The recently announced $1.87bn sale of Thailand's largest mobile phone operator, Shin Corporation, could be against the law, and poses a security threat to the country, economic researchers said this week.
Opposition politicians have already questioned the propriety of the tax-exempt deal, in which the main beneficiaries are members of the Thai prime minister's immediate family.
The sale could leave Temasek Holdings, a Singaporean group, with indirect control of more than 75 per cent of Shin's shares, contrary to Thai laws which limit foreign stakes in local businesses, the Thailand Development Research Institute said. Temasek is wholly-owned by Singapore's government.
Thai prime minister Thaksin Shinawatra founded Shin Corporation in 1987, and passed his shares in the company to family members when he took office in 2001.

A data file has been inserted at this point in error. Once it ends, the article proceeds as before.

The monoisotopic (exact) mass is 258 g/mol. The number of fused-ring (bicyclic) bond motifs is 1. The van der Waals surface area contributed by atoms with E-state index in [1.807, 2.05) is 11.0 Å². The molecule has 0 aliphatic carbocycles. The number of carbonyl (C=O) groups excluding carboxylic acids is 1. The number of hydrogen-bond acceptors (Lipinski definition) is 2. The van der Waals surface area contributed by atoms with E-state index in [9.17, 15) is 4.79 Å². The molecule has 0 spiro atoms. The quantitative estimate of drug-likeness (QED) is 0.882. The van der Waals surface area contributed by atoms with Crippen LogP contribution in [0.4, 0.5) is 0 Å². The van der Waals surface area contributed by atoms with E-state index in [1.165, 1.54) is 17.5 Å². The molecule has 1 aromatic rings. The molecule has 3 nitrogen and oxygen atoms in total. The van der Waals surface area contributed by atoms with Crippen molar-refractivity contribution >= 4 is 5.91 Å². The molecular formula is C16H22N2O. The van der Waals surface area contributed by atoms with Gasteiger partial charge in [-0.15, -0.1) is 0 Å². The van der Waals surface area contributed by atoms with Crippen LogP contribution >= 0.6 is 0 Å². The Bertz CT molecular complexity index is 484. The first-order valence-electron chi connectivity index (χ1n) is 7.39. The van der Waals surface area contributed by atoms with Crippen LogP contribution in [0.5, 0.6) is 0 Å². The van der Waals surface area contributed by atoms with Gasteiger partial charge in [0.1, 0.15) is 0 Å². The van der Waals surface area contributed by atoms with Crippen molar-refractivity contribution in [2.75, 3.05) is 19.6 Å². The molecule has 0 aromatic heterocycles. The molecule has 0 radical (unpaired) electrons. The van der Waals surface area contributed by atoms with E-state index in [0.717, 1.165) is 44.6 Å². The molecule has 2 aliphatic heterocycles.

The company controls Thailand's largest mobile phone operator, Advance Info Service, and has substantial stakes in a TV station, a satellite communications company, and an airline.
Shinawatra has accused critics of the $1.87bn sale of "jealousy", according to media reports.
In related news, Thai intelligence officials are concerned that Singaporean authorities could use the satellites to eavesdrop on Thai communications, Thailand's defence minister told local newspaper The Nation.
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